There is, in fact, a vital principle involved in the functional independence of international organisations. There are three main aspects of that. First, an international organisation needs a status which protects it against interference by any one government in the discharge of its responsibilities to all its member Governments. There is, first, that need for protection. Secondly, no one Government should derive undue financial advantage by levying taxes or charges which are borne ultimately by collective funds. Again that is a wholly defensible principle. Thirdly, an international organisation should be accorded immunities and facilities for the conduct of its official business, which represents and reflects the sovereign character of its individual member States.

May I emphasise today, as I did on the Consular Relations Bill some time ago, the obvious element of reciprocity? This is not a one-way traffic in which we give and gain no advantage. The United Kingdom benefits from the practical application by other Governments of the principle of the functional independence of international organisations, since it is in the United Kingdom's interest that the organisations should be effective and should give good value for the money contributed by members. We, too, must play our part by providing suitable conditions for the operations of international organisations in the United Kingdom.

This is a matter of practical need and not, as is sometimes argued, a mere matter of enhancing the personal status of the individuals who work for international organisations. Their status is not for their own enjoyment but for the benefit of the organisation to whose service they are pledged, that is to say, ultimately for the benefit of all the members, which, of course, would include the United Kingdom.

International organisations and their officials are relative latecomers to the world scene, but the immunities and privileges, as I must call them, of diplomatic missions—although established generally in international law for two centuries—have been codified only as recently as 1961 by the Vienna Convention on Diplomatic Relations, which I know is familiar to some members of this Committee. It is not surprising, therefore, that so far there has been no comparable codification in respect of international organisations.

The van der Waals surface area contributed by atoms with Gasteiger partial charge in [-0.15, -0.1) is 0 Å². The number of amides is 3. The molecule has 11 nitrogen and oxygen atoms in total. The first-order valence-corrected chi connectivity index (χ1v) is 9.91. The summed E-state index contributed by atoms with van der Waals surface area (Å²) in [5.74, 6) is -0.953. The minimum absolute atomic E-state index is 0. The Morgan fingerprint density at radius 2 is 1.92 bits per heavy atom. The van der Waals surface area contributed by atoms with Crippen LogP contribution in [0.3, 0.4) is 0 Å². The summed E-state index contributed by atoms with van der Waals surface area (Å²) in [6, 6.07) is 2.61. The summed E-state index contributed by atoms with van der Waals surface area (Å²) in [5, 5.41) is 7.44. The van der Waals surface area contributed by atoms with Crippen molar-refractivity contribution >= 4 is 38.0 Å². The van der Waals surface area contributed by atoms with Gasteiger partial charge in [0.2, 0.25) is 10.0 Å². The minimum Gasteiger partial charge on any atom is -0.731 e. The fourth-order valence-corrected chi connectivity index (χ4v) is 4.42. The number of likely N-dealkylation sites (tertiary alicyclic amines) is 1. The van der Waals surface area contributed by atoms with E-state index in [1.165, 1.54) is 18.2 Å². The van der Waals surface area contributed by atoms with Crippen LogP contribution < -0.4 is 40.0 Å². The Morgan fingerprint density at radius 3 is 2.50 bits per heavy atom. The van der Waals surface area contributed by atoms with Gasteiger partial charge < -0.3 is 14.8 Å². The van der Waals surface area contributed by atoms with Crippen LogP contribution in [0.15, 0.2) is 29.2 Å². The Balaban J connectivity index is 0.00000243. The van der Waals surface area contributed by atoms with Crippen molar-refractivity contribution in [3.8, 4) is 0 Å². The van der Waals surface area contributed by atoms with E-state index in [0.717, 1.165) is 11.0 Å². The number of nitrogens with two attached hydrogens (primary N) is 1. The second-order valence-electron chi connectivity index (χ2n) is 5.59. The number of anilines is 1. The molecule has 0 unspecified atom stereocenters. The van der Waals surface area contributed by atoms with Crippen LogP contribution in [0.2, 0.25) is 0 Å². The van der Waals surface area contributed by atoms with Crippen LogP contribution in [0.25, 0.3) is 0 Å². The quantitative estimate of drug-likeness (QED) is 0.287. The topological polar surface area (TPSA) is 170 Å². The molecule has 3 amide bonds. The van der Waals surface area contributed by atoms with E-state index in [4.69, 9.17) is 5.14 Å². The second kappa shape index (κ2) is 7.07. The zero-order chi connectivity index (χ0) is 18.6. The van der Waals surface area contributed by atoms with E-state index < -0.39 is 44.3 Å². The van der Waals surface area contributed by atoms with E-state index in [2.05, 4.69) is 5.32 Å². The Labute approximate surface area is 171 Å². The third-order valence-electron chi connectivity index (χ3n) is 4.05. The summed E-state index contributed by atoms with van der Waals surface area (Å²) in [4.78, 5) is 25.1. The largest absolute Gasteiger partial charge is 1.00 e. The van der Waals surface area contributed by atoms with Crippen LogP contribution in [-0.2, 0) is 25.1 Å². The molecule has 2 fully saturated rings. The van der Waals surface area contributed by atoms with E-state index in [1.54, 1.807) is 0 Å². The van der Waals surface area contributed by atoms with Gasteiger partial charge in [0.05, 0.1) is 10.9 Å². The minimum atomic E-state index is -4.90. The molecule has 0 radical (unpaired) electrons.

This is one of the subjects on the Agenda of the International Law Commission of the United Nations, and, on a United Kingdom initiative, a study of the subject is also going on in the Council of Europe. Eventually these studies may lead to the conclusion of a general international Convention laying down the guidelines for the grant of immunities and privileges to international organisations and persons connected with them. I hope so. Meanwhile, we need legislative power to give effect by Order in Council to the separate Agreements with international organisations which we have at present or may wish to conclude.

The basic structure of the International Organisations (Immunities and Privileges) Act, 1950 has been retained in this Bill. The most important innovations are to be found in Clauses 2 and 3.

The purpose of Clause 2 is to give power to reduce the existing discrepancy between the treatment which we give in the United Kingdom to senior staff working at the headquarters of a Specialised Agency of the United Nations and the treatment which their colleagues of the same rank in the Headquarters of other Specialised Agencies enjoy in other countries, for example, Italy, France, Switzerland or Canada. Under bilateral headquarters agreements between other Specialised Agencies and their host States, senior staff are given an entitlement to virtually all the privileges and immunities of diplomats.

We are not able to follow suit as, under the International Organisations (Immunities and Privileges) Act, 1950, we have no power to make any distinction of treatment between the senior professional staff of the headquarters of a Specialised Agency and their secretaries or their clerks. The only distinction of treatment possible under the 1950 Act is that between a "high officer"— that is, an officer in one of the top posts —who is equated for this purpose to the head of a diplomatic mission—for example, an ambassador—and all the rest of the staff. We cannot at the moment make any greater distinctions than that.

The proposals in Clause 2 deal only with privileges. As I have said, they do not change the position whereby staff members other than high officers are immune from the jurisdiction of our courts only in respect of their official acts—and I emphasise that.

By introducing into the existing arrangements an improved régime for senior professional staff, a structure of privileges would be created for the headquarters staff of a Specialised Agency which would be not unlike that which is applied to diplomatic missions under the Diplomatic Privileges Act, 1964. With diplomatic missions, the scale of privileges is reduced progressively from that applied to the head of the mission, the Ambassador, via the scales for the diplomatic staff—whose privileges are rather less than those of the head of the mission —and the technical and administrative staff right down to the domestic service staff.